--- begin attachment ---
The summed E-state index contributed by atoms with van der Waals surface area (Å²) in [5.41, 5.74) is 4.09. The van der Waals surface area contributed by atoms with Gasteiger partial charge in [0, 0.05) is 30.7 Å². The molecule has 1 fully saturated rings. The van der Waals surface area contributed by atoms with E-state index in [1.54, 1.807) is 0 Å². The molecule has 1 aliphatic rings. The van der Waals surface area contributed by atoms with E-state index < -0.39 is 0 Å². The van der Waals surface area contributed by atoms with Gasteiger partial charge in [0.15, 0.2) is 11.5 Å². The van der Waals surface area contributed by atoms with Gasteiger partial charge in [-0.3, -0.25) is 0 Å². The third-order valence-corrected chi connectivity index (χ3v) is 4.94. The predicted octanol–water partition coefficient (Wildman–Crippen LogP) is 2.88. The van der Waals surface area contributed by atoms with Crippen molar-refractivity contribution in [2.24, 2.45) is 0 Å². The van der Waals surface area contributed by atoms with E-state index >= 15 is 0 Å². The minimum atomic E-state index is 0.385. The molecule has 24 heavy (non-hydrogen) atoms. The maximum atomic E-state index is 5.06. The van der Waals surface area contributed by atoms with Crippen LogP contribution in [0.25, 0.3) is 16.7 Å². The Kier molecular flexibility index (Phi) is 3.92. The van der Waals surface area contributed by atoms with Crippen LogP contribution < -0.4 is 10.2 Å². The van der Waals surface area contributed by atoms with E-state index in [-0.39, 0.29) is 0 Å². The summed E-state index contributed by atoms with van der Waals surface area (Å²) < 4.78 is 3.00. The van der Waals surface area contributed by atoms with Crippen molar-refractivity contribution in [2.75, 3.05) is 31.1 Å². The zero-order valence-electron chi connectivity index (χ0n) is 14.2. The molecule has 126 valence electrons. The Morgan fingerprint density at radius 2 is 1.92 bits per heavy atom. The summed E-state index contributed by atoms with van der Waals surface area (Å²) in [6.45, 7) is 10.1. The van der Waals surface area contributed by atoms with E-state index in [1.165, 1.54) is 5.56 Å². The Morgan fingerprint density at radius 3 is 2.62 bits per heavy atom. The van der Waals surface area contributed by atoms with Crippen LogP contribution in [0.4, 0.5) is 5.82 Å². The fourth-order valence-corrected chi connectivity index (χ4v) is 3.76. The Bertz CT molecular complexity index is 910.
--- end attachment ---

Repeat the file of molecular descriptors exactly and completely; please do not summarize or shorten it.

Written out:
The summed E-state index contributed by atoms with van der Waals surface area (Å²) in [5.41, 5.74) is 4.09. The van der Waals surface area contributed by atoms with Gasteiger partial charge in [0, 0.05) is 30.7 Å². The molecule has 1 fully saturated rings. The van der Waals surface area contributed by atoms with E-state index in [1.54, 1.807) is 0 Å². The molecule has 1 aliphatic rings. The van der Waals surface area contributed by atoms with E-state index < -0.39 is 0 Å². The van der Waals surface area contributed by atoms with Gasteiger partial charge in [0.15, 0.2) is 11.5 Å². The van der Waals surface area contributed by atoms with Gasteiger partial charge in [-0.3, -0.25) is 0 Å². The third-order valence-corrected chi connectivity index (χ3v) is 4.94. The predicted octanol–water partition coefficient (Wildman–Crippen LogP) is 2.88. The van der Waals surface area contributed by atoms with Crippen molar-refractivity contribution in [2.24, 2.45) is 0 Å². The van der Waals surface area contributed by atoms with E-state index >= 15 is 0 Å². The minimum atomic E-state index is 0.385. The molecule has 24 heavy (non-hydrogen) atoms. The maximum atomic E-state index is 5.06. The van der Waals surface area contributed by atoms with Crippen LogP contribution in [0.25, 0.3) is 16.7 Å². The Kier molecular flexibility index (Phi) is 3.92. The van der Waals surface area contributed by atoms with Crippen LogP contribution < -0.4 is 10.2 Å². The van der Waals surface area contributed by atoms with E-state index in [-0.39, 0.29) is 0 Å². The summed E-state index contributed by atoms with van der Waals surface area (Å²) < 4.78 is 3.00. The van der Waals surface area contributed by atoms with Crippen molar-refractivity contribution in [2.75, 3.05) is 31.1 Å². The zero-order valence-electron chi connectivity index (χ0n) is 14.2. The molecule has 126 valence electrons. The Morgan fingerprint density at radius 2 is 1.92 bits per heavy atom. The summed E-state index contributed by atoms with van der Waals surface area (Å²) in [6.45, 7) is 10.1. The van der Waals surface area contributed by atoms with E-state index in [1.165, 1.54) is 5.56 Å². The Morgan fingerprint density at radius 3 is 2.62 bits per heavy atom. The van der Waals surface area contributed by atoms with Crippen LogP contribution in [0.4, 0.5) is 5.82 Å². The fourth-order valence-corrected chi connectivity index (χ4v) is 3.76. The Bertz CT molecular complexity index is 910.